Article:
The “waiting” in this instance is the fact that it’s been almost two years since the Ponti Building – now named the Martin Building – shut down operations for a massive renovation and upgrading.
At that time, it seemed as if 2021 was far away. But that is a trick of the mind: The Denver Art Museum has announced that in June 2020, several floors in the building and the new Sie Welcome Center and restaurants will be available. We’ll see the new entry spaces and the reinstalled galleries on the lower floors, and have a close-up look at the fluted glass walls in the Sie Center, which is a stunning building. The complete opening will be toward the end of 2021, marking the 50thanniversary of the building’s debut.
To signal the closing of the Ponti Building, the museum held an event for people to attend. The place was full. Rather than wait (and wait) for the old elevators, I just headed up and down in the stairwells, where there is a treat waiting: The glass tiles on the exterior of the building are gray, but in the stairwells, there are colored tiles. That’s what the photo is above; it has resided on my desktop since November 19, 2017 – just as a little reminder and a flash of red every day.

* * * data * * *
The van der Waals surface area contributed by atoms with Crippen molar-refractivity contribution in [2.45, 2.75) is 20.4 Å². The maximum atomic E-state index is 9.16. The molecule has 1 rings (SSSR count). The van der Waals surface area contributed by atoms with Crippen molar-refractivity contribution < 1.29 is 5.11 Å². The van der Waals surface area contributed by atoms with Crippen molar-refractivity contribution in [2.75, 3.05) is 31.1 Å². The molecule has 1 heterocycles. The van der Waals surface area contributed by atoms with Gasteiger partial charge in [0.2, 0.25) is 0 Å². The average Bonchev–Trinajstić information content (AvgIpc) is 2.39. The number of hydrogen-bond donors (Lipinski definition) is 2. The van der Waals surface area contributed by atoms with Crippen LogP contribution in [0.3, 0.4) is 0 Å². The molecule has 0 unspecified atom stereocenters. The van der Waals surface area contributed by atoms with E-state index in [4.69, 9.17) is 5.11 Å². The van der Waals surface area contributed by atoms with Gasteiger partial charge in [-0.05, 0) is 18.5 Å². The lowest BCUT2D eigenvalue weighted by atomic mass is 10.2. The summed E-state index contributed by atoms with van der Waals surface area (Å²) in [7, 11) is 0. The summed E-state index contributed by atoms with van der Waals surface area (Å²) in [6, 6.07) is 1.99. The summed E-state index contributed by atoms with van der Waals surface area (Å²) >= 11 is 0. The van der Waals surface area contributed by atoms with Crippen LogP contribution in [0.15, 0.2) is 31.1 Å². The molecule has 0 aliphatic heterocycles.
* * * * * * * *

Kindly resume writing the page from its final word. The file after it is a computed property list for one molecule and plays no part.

Being in that building for more than 30 years, a drive-by still makes me think of how many people in Denver were quite progressive, commissioning a vertical museum by the Italian modernist architect Gio Ponti with James Sudler Associates of Denver. The Sie Welcome Center and the renovation are being performed by Fentress Architects of Denver and Machado Silvetti of Boston. Denver’s museums and cultural buildings are quite admirable, but if some of Denver’s other civic buildings were better conceived, it would be much appreciated.
Recently, the museum offered several writers a tour of the first floor of the renovated building. The results are links to stories in Westword, Denverite, and The Denver Post; also, there are links to press releases on the partial opening and the new restaurants.